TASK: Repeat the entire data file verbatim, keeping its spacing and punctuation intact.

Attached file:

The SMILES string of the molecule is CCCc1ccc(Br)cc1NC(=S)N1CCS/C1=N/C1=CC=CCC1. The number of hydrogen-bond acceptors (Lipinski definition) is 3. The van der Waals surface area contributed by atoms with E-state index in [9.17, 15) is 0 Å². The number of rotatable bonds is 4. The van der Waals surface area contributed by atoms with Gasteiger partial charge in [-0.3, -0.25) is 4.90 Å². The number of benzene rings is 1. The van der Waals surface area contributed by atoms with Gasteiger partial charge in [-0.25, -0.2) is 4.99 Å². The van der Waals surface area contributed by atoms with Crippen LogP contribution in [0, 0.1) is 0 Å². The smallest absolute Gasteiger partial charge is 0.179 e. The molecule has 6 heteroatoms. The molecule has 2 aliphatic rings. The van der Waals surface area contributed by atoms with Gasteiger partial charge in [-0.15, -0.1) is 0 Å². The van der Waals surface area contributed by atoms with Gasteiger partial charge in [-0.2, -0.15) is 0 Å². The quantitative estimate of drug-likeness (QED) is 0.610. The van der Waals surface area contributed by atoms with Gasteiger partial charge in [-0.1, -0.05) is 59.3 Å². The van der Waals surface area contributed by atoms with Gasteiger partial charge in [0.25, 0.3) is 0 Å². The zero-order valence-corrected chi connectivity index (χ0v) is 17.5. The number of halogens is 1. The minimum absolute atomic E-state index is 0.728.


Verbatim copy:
The SMILES string of the molecule is CCCc1ccc(Br)cc1NC(=S)N1CCS/C1=N/C1=CC=CCC1. The number of hydrogen-bond acceptors (Lipinski definition) is 3. The van der Waals surface area contributed by atoms with E-state index in [9.17, 15) is 0 Å². The number of rotatable bonds is 4. The van der Waals surface area contributed by atoms with Gasteiger partial charge in [-0.3, -0.25) is 4.90 Å². The number of benzene rings is 1. The van der Waals surface area contributed by atoms with Gasteiger partial charge in [-0.25, -0.2) is 4.99 Å². The van der Waals surface area contributed by atoms with Crippen LogP contribution in [0, 0.1) is 0 Å². The smallest absolute Gasteiger partial charge is 0.179 e. The molecule has 6 heteroatoms. The molecule has 2 aliphatic rings. The van der Waals surface area contributed by atoms with Gasteiger partial charge in [-0.15, -0.1) is 0 Å². The van der Waals surface area contributed by atoms with Gasteiger partial charge in [-0.2, -0.15) is 0 Å². The quantitative estimate of drug-likeness (QED) is 0.610. The van der Waals surface area contributed by atoms with Gasteiger partial charge in [-0.1, -0.05) is 59.3 Å². The van der Waals surface area contributed by atoms with Gasteiger partial charge in [0.25, 0.3) is 0 Å². The zero-order valence-corrected chi connectivity index (χ0v) is 17.5. The number of halogens is 1. The minimum absolute atomic E-state index is 0.728.